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Album Review: PJKTS

 

PJKTS, otherwise known as Paper Jackets, will release their self titled album on February 10th. Comprised of 14 different tracks, listeners will go on a musical journey that is mostly consistent and full of songs that have its finger on the pulse on what is trendy in today’s top 40 scene.

“Good Love” is a slow to midtempo tune that allows lead singer James Mason’s voice to sparkle. It’s got a worldly feel to it in its instrumentation, while still employing a simple strategy to the entire track. It sounds a bit like something John Mayer could have written and performed but PJKTS make it their own thanks in part to Mason’s delivery, sincere and quiet but also powerful. Towing the line between a pure pop song and something more along the lines of something one would hear on alternative radio stations across the country, PJKTS know how to perfectly combine the two to create their own concoction. It’s extremely catchy, especially on the chorus where Mason sings “I’ve been waiting for good love,” which he repeats in a mock echo fashion. Positive and upbeat it will give listeners hope, which may in fact be the whole point to the song.

Elsewhere on the album “Place in the Water” definitely borrows a bit from the Young the Giant playbook. It has more of an in your face approach, commanding percussion the backbone of the song, but the real star once again is Mason’s voice that balances strong and fragile tones, especially when he reaches for falsetto notes. Possibly the most radio friendly tune on the entire album, it still retains an edge which is greatly appreciated. The track is a high energy one and every beat of the song mimics that in a perfectly produced piece of art. The hook is memorable and while the verses are a bit stronger that doesn’t take away the masterful production of the song. This is the type of tune one would want to turn up to the highest volume and blast while they are dancing around their bedroom. And that alone makes it a successful song.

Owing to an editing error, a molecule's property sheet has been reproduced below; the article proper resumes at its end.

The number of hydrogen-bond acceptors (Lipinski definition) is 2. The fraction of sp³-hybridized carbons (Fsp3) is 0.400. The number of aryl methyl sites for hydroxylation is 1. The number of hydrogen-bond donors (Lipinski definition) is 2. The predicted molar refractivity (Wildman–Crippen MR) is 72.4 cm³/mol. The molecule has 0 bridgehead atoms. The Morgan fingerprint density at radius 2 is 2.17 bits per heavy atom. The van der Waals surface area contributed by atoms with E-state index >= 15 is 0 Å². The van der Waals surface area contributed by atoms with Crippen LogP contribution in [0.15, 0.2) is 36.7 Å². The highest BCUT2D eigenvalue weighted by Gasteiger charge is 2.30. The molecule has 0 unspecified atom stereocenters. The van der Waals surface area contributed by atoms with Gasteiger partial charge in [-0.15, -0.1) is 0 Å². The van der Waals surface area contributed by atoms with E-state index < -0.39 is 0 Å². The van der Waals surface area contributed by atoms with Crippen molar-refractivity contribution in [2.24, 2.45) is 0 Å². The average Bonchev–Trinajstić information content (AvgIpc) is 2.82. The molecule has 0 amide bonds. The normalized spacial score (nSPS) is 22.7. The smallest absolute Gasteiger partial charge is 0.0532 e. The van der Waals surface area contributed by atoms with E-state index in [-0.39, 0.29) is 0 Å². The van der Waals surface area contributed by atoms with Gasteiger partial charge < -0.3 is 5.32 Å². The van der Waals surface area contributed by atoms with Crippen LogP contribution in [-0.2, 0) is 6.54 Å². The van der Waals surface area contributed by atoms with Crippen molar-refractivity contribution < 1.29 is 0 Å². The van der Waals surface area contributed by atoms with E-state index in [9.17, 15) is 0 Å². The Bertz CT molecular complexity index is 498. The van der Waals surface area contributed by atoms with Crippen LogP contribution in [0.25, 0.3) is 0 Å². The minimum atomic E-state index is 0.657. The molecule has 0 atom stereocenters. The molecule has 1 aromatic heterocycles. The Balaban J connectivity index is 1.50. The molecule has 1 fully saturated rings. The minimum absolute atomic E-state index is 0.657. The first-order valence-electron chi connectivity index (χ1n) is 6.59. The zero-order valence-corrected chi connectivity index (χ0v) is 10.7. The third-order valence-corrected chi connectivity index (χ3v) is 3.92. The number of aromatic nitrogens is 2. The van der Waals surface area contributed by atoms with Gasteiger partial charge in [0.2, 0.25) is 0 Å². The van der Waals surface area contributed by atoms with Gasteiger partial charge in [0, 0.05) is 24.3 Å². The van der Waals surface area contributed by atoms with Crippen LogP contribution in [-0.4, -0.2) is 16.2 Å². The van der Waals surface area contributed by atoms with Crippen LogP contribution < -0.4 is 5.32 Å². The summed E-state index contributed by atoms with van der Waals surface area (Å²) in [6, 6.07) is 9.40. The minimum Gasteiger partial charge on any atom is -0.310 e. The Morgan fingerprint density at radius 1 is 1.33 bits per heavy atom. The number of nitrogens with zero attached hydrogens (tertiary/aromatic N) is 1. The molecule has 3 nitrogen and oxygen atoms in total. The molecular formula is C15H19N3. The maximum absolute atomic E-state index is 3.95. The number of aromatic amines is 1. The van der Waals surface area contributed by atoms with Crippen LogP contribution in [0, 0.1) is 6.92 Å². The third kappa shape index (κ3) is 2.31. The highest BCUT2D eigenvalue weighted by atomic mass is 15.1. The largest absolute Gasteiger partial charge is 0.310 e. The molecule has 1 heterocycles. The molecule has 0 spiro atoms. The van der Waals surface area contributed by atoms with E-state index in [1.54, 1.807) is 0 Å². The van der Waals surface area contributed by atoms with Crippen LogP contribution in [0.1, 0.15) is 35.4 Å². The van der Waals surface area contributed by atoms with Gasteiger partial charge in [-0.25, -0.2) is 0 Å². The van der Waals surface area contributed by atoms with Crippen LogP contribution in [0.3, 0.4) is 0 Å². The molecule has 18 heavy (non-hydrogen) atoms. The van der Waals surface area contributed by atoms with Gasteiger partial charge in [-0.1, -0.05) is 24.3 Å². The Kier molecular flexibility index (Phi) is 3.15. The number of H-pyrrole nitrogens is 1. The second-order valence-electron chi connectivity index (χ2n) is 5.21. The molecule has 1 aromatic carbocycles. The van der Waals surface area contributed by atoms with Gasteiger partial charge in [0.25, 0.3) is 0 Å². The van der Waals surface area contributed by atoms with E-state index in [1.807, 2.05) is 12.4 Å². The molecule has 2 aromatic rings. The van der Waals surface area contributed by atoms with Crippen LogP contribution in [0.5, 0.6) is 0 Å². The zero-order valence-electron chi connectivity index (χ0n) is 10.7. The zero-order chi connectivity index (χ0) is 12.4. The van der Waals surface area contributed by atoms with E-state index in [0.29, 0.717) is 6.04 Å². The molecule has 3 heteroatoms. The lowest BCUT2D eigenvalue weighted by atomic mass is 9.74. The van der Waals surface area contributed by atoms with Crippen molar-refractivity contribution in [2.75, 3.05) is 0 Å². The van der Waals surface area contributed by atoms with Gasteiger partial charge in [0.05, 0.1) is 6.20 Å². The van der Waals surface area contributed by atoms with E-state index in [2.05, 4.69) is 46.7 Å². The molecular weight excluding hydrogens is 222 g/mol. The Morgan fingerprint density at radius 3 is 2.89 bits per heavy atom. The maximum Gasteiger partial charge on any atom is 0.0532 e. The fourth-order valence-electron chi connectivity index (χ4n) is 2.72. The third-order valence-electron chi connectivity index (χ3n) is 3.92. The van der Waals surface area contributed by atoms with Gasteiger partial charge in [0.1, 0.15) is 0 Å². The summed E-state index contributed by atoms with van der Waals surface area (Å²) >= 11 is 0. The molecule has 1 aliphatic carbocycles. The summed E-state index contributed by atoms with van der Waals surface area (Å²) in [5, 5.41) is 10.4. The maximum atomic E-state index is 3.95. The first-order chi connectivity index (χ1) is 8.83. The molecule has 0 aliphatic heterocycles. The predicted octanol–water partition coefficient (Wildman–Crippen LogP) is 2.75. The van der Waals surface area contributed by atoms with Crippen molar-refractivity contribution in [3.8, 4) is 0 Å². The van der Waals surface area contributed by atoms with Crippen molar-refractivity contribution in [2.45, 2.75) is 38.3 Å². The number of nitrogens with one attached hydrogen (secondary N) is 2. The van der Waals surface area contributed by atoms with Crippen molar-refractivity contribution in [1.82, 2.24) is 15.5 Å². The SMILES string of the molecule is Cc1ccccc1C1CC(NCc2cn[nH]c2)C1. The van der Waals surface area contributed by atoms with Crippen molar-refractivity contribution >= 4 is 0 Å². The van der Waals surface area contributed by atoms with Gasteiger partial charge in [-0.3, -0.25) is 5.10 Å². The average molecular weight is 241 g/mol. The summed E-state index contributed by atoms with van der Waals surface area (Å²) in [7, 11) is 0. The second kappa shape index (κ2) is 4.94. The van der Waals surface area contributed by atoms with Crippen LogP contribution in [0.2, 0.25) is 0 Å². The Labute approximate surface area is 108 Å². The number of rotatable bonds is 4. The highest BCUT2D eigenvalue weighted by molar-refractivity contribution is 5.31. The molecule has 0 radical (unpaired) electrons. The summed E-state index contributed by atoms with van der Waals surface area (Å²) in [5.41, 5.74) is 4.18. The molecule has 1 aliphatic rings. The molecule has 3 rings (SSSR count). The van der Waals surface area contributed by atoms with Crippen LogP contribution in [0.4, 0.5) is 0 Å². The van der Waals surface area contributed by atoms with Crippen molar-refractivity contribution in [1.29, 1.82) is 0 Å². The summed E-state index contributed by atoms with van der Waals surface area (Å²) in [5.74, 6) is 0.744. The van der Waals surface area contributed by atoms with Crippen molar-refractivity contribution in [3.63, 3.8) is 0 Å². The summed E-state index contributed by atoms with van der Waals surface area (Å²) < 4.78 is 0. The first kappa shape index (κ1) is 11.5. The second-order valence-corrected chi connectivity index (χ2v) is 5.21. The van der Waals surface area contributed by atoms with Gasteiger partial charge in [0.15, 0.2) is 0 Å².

The best track on the LP is “Knife Fight” which has a slight 50s throwback vibe to it with background vocals cooing out “ooh’s”. And even when Mason’s vocals cut through singing about a girl who is “looking for a knife fight,” someone who will “cut off both of your hands,” there still is that retro shade to the tune that makes it wholly unique and stand out on the album. The lyrics may be set in the modern times but everything else in the song borrows elements of decades past to elevate the tune to the most ingenious track on the album. Here the instrumentation takes center stage with Mason sitting a bit in the backseat, but his vocals are still unique and memorable. One could almost hear this being played in a popular television show as background music. It’s infectious and the lyrics give the song its edge and while the chorus is a bit too mainstream for the tune, it does create the balance that PJKTS knows how to present to listeners all too well. If there is one track to put on repeat this is it.

With an overabundance of songs on the album there are bound to be a few less than stellar songs. “Three for the Show” is a bit uninspired on a whole and doesn’t compare with so many of the other tracks on the album. Elesewhere “Electric Blue Eyes,” while a fine song gets lots in the shuffle of far more superior songs. Still the album is worth a listen to. PJKTS know exactly the type of sound they want to represent their band and they do it with a flourish.

 

Compositions - 8.3
Brekaing Ground - 8.2
Engagement - 8.4
Lyrical Voice - 8.3
Production - 8.5

8.3

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About Rachel Freitas

retro music enthusiast. Dreamer. Kind of odd. Writer

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